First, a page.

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From dyozie <...@git.apache.org>
Subject [GitHub] incubator-hawq-docs pull request #85: Feature/hawq-1251
Date Wed, 11 Jan 2017 23:10:52 GMT
Github user dyozie commented on a diff in the pull request:

    https://github.com/apache/incubator-hawq-docs/pull/85#discussion_r95693995
  
    --- Diff: markdown/reference/sql/CREATE-CAST.html.md.erb ---
    @@ -0,0 +1,101 @@
    +---
    +title: CREATE CAST
    +---
    +
    +Defines a new cast.
    +
    +## <a id="topic1__section2"></a>Synopsis
    +
    +``` pre
    +CREATE CAST (sourcetype AS targettype) 
    +       WITH FUNCTION funcname (argtypes) 
    +       [AS ASSIGNMENT | AS IMPLICIT]
    +
    +CREATE CAST (sourcetype AS targettype) WITHOUT FUNCTION 
    +       [AS ASSIGNMENT | AS IMPLICIT]
    +```
    +
    +## <a id="topic1__section3"></a>Description
    +
    +`CREATE CAST` defines a new cast. A cast specifies how to perform a conversion between
two data types. For example,
    +
    +```pre
    +SELECT CAST(42 AS text);
    +```
    +
    +converts the integer constant 42 to type `text` by invoking a previously specified function,
in this `case text(int4)`. If no suitable cast has been defined, the conversion fails.
    +
    +Two types may be binary compatible, which means that they can be converted into one another
without invoking any function. This requires that corresponding values use the same internal
representation. For instance, the types `text` and `varchar` are binary compatible.
    +
    +By default, a cast can be invoked only by an explicit cast request, that is an explicit
`CAST(x AS typename)` or `x:: typename` construct.
    +
    +If the cast is marked `AS ASSIGNMENT` then it can be invoked implicitly when assigning
a value to a column of the target data type. For example, supposing that `foo.f1` is a column
of type text, then:
    +
    +``` pre
    +INSERT INTO foo (f1) VALUES (42);
    +```
    +will be allowed if the cast from type integer to type text is marked `AS ASSIGNMENT`,
otherwise not. The term assignment cast is typically used to describe this kind of cast.
    +
    +If the cast is marked `AS IMPLICIT` then it can be invoked implicitly in any context,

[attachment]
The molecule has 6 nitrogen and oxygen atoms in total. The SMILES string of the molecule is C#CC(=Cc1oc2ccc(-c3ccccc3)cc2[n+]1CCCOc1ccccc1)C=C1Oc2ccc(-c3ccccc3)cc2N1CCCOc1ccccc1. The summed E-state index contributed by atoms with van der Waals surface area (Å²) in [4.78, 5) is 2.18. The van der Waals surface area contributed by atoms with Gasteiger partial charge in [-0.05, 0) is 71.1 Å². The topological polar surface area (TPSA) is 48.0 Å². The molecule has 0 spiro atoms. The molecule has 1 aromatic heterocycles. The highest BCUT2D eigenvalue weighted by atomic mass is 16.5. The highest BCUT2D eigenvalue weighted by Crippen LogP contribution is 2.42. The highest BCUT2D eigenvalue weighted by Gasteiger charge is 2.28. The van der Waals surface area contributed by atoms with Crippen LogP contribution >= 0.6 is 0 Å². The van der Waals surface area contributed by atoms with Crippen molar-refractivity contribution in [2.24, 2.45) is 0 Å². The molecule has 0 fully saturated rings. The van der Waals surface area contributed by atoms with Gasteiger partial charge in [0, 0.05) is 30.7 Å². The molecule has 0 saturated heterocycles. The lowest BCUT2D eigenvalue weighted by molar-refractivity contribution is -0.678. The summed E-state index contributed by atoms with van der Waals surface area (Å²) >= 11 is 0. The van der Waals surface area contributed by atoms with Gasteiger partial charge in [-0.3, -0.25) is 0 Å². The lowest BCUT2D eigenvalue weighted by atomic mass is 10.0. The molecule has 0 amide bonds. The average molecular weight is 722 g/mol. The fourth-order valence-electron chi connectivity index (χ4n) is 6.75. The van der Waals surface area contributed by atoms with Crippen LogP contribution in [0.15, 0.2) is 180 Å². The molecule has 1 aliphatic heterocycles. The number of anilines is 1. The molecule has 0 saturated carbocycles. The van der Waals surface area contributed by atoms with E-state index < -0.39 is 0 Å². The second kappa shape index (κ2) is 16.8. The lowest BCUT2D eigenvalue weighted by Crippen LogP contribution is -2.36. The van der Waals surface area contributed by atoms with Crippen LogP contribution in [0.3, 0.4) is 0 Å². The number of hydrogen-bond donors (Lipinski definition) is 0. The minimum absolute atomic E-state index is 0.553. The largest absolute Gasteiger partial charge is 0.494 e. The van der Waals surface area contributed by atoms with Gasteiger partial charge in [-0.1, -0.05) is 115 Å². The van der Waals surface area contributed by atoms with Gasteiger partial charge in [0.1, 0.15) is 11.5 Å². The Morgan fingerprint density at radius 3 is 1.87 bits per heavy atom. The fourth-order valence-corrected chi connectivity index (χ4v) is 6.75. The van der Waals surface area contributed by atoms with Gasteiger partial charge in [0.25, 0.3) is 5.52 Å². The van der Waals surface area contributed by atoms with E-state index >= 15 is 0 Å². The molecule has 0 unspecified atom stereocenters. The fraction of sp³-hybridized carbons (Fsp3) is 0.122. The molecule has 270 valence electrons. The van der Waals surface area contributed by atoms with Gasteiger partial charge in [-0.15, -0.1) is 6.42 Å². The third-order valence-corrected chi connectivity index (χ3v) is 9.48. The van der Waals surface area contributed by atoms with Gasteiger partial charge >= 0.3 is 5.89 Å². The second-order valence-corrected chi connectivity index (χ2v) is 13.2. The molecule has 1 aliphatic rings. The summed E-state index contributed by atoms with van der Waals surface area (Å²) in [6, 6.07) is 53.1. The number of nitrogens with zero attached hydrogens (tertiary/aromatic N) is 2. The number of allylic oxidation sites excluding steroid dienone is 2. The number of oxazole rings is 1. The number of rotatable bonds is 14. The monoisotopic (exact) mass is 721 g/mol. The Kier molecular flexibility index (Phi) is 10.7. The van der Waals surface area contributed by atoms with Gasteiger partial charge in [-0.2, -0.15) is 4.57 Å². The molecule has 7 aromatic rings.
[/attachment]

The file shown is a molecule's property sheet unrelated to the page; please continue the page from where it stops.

whether assignment or internally in an expression. The term *implicit cast* is typically used
to describe this kind of cast. For example, since `||` takes text operands,
    +
    +``` pre
    +SELECT 'The time is ' || now();
    +```
    +It is wise to be conservative about marking casts as implicit. An overabundance of implicit
casting paths can cause HAWQ to choose surprising interpretations of commands, or to be unable
to resolve commands at all because there are multiple possible interpretations. A good rule
of thumb is to make a cast implicitly invokable only for information-preserving transformations
between types in the same general type category. For example, the cast from int2 to int4 can
reasonably be implicit, but the cast from float8 to int4 should probably be assignment-only.
Cross-type-category casts, such as text to int4, are best made explicit-only.
    +
    +To be able to create a cast, you must own the source or the target data type. To create
a binary-compatible cast, you must be superuser.
    +
    +
    +
    +## <a id="topic1__section4"></a>Parameters
    +
    +<dt>\<sourcetype\>  </dt>
    +<dd>The name of the source data type of the cast.</dd>
    +
    +<dt>\<targettype\>  </dt>
    +<dd>The name of the target data type of the cast.</dd>
    +
    +<dt> \<funcname(argtypes)\>   </dt>
    +<dd>The function used to perform the cast. The function name may be schema-qualified.
If it is not, the function is looked up in the schema search path. The function's result data
type must match the target type of the cast.
    +Cast implementation functions may have one to three arguments. The first argument type
must be identical to the cast's source type. The second argument, if present, must be type
`integer`; it receives the type modifier associated with the destination type, or `-1` if
there is none. The third argument, if present, must be type `boolean`; it receives `true`
if the cast is an explicit cast, `false` otherwise. In some cases, the SQL specification demands
different behaviors for explicit and implicit casts. This argument is supplied for functions
that must implement such casts. Designing  your own data types this way is not recommended.
    +Ordinarily, a cast must have different source and target data types. However, declaring
a cast with identical source and target types is allowed if it has a cast implementation function
with more than one argument. This is used to represent type-specific length coercion functions
in the system catalogs. The named function is used to coerce a value of the type to the type
modifier value specified by its second argument. (Since the grammar presently permits only
certain built-in data types to have type modifiers, this feature is of no use for user-defined
target types.)
    +When a cast has different source and target types and a function that takes more than
one argument, it represents a conversion from one type to another and applying a length coercion
in a single step. When no such entry is available, coercion to a type that uses a type modifier
involves two steps, one to convert between data types and a second to apply the modifier.
    +</dd>
    +
    +<dt>WITHOUT FUNCTION \<call\_handler\>   </dt>
    +<dd>Indicates that the source type and the target type are binary compatible, so
no function is required to perform the cast.</dd>
    +
    +<dt>AS ASSIGNMENT \<valfunction\>   </dt>
    --- End diff --
    
    Neither the syntax block nor text mentions \<valfunction\>.  This also doesn't appear
in the GPDB version of this reference.


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